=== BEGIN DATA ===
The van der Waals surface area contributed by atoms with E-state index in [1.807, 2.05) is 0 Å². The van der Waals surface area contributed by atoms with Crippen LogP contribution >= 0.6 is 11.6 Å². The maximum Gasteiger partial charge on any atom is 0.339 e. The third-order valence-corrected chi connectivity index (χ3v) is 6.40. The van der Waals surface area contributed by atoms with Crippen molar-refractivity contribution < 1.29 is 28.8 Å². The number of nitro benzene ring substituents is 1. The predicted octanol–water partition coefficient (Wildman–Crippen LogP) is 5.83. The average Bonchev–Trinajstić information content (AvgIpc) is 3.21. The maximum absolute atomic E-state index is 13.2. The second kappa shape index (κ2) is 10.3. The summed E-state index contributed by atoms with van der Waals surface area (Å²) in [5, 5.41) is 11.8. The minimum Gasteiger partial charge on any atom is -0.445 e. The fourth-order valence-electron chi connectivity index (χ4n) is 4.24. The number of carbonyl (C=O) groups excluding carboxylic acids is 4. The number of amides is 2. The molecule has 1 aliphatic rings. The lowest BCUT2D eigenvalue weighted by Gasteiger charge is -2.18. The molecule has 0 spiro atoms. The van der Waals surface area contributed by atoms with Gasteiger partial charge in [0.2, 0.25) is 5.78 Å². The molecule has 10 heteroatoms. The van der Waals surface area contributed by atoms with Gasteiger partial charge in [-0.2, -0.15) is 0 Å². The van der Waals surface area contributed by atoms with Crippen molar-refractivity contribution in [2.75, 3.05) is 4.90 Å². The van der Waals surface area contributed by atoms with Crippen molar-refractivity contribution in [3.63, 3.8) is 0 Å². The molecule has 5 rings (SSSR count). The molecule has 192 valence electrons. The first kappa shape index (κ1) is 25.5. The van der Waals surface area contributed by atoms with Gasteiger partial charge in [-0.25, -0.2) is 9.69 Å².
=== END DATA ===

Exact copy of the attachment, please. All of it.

The van der Waals surface area contributed by atoms with E-state index in [1.807, 2.05) is 0 Å². The van der Waals surface area contributed by atoms with Crippen LogP contribution >= 0.6 is 11.6 Å². The maximum Gasteiger partial charge on any atom is 0.339 e. The third-order valence-corrected chi connectivity index (χ3v) is 6.40. The van der Waals surface area contributed by atoms with Crippen molar-refractivity contribution < 1.29 is 28.8 Å². The number of nitro benzene ring substituents is 1. The predicted octanol–water partition coefficient (Wildman–Crippen LogP) is 5.83. The average Bonchev–Trinajstić information content (AvgIpc) is 3.21. The maximum absolute atomic E-state index is 13.2. The second kappa shape index (κ2) is 10.3. The summed E-state index contributed by atoms with van der Waals surface area (Å²) in [5, 5.41) is 11.8. The minimum Gasteiger partial charge on any atom is -0.445 e. The fourth-order valence-electron chi connectivity index (χ4n) is 4.24. The number of carbonyl (C=O) groups excluding carboxylic acids is 4. The number of amides is 2. The molecule has 1 aliphatic rings. The lowest BCUT2D eigenvalue weighted by Gasteiger charge is -2.18. The molecule has 0 spiro atoms. The van der Waals surface area contributed by atoms with Gasteiger partial charge in [0.2, 0.25) is 5.78 Å². The molecule has 10 heteroatoms. The van der Waals surface area contributed by atoms with Gasteiger partial charge in [-0.2, -0.15) is 0 Å². The van der Waals surface area contributed by atoms with Crippen molar-refractivity contribution in [2.75, 3.05) is 4.90 Å². The van der Waals surface area contributed by atoms with Crippen molar-refractivity contribution in [3.63, 3.8) is 0 Å². The molecule has 5 rings (SSSR count). The molecule has 192 valence electrons. The first kappa shape index (κ1) is 25.5. The van der Waals surface area contributed by atoms with Gasteiger partial charge in [-0.25, -0.2) is 9.69 Å².